Keep Sydney Open Fundraiser: “No Party Party’s Like Our Party”
There’s a new party in town. One that’ll make you dance like a rockstar and unite like a politician. But first, let’s party!
They began as a movement, marching the streets against the 2014 lockout laws. Now, Keep Sydney Open (KSO) is a state political party for the 2019 NSW elections, and they are hosting a fundraising party on June 30 to celebrate.
It’s called the ‘Party Party’, and will be held over five floors of the Kings Cross Hotel: a watering hole that held on tight as other venues collapsed around them because of the lockout restrictions.
“As champions of nightlife, it would be rude to launch a political party without throwing one,” said Tyson Koh, a KSO spokesperson.
“We’re determined as ever to ditch the lockouts but it’s important to support the venues, bands and DJs in the city.
“There will be a lot of hard work in the lead-up to next year’s election but for now, let’s dance!”
The lockout laws were introduced by the then-premier Barry O’Farrell, in response to two one-punch attacks – Thomas Kelly and Daniel Christie. They also included new laws to tackle one-punch perpetrators.
Since then, there has been vocal opposition to the lockout laws as dozens of nightclubs and bars began to close down. Many others praised the success of them, citing a major drop in “alcohol-fuelled violence”, but a drop in foot traffic within the CBD has been considered the cause.
In 2016, the lockout laws were relaxed by the NSW government, advocated and pushed by KSO. Many selected venues were given an extra half hour to let people in and to serve them. 1:30am lockout became the 2am lockout.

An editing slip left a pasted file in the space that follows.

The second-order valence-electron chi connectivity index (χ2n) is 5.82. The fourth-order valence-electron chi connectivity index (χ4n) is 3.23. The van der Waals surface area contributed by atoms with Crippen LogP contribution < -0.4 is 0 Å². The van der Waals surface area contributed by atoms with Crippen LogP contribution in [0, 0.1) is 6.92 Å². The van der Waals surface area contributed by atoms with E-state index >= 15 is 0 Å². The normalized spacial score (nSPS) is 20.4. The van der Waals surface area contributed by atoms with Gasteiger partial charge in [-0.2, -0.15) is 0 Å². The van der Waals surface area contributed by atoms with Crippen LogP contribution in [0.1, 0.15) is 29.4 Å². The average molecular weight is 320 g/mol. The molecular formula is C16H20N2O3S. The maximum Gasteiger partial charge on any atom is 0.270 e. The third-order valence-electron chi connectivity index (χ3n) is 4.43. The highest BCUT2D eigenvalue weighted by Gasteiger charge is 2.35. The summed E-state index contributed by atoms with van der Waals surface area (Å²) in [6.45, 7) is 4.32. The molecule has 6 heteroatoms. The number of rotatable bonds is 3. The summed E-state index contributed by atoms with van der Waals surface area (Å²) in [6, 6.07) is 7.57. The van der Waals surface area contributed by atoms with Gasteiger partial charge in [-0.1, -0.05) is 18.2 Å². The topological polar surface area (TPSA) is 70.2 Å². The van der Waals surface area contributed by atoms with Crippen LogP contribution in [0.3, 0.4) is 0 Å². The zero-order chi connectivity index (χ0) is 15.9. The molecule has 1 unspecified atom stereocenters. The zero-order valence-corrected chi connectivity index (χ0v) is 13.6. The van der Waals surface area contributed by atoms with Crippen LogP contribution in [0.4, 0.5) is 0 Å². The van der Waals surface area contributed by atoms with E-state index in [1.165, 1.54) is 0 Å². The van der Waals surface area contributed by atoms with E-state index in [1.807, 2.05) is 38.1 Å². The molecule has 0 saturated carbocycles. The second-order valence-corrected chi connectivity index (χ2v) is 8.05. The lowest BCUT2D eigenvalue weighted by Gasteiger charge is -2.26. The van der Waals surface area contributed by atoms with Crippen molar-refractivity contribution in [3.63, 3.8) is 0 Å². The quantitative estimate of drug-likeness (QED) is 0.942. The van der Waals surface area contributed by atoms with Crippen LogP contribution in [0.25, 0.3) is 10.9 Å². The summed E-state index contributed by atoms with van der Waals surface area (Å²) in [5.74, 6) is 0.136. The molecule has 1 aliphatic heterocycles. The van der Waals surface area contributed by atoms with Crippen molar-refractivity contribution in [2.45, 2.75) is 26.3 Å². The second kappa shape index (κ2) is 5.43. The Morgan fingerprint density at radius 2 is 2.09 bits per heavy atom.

Today, Sydney’s nightlife is changing, which Hunter and Bligh researched and wrote here.
But, as a political party, KSO will not just focus on lockouts, Tyson said. They will also target issues around transport, tax, creative industries, housing, gambling, over-regulation, urban planning, and police.
“Our party is advocating for a transparent, inclusive and accountable government,” Tyson said. “Australia is judged on Sydney’s progress, so we need to set the standard in every aspect.
“We don’t want to be known as a ‘casino city’ and we want to stop government planning policies that cave to powerful interests.
“We want to change the NSW Lobbyist Code and allocate more funding to the Independent Commission Against Corruption (ICAC).
“We have an opportunity to return Sydney from being a nanny state to a 24-hour city.”
The political party will also be targeting a number of issues that affect young people, including those who live in inner-city areas.
“We have an opportunity to reopen social spaces across NSW and make this state more affordable: you shouldn’t have to rely on the “bank of mum and dad” to live in Sydney,” Tyson said.
“We need to stimulate, not suffocate this great city. We need seats in Parliament to achieve this.”
KSO’s ‘Party Party’ is expected to help spread their message, and is also expected to help raise funds for the party to help “compete with the major parties if we are to bring back Sydney’s vibrant character.”
“We are a grassroots campaign and our Party Party reflects this,” Tyson said. “We don’t have big corporates bankrolling us. There will be no blue ties or union shirts at our Party Party.
“We want change. We want to go out for a drink or have dinner without permission from the nanny state. We want to go to outdoor concerts without copping overzealous cops.”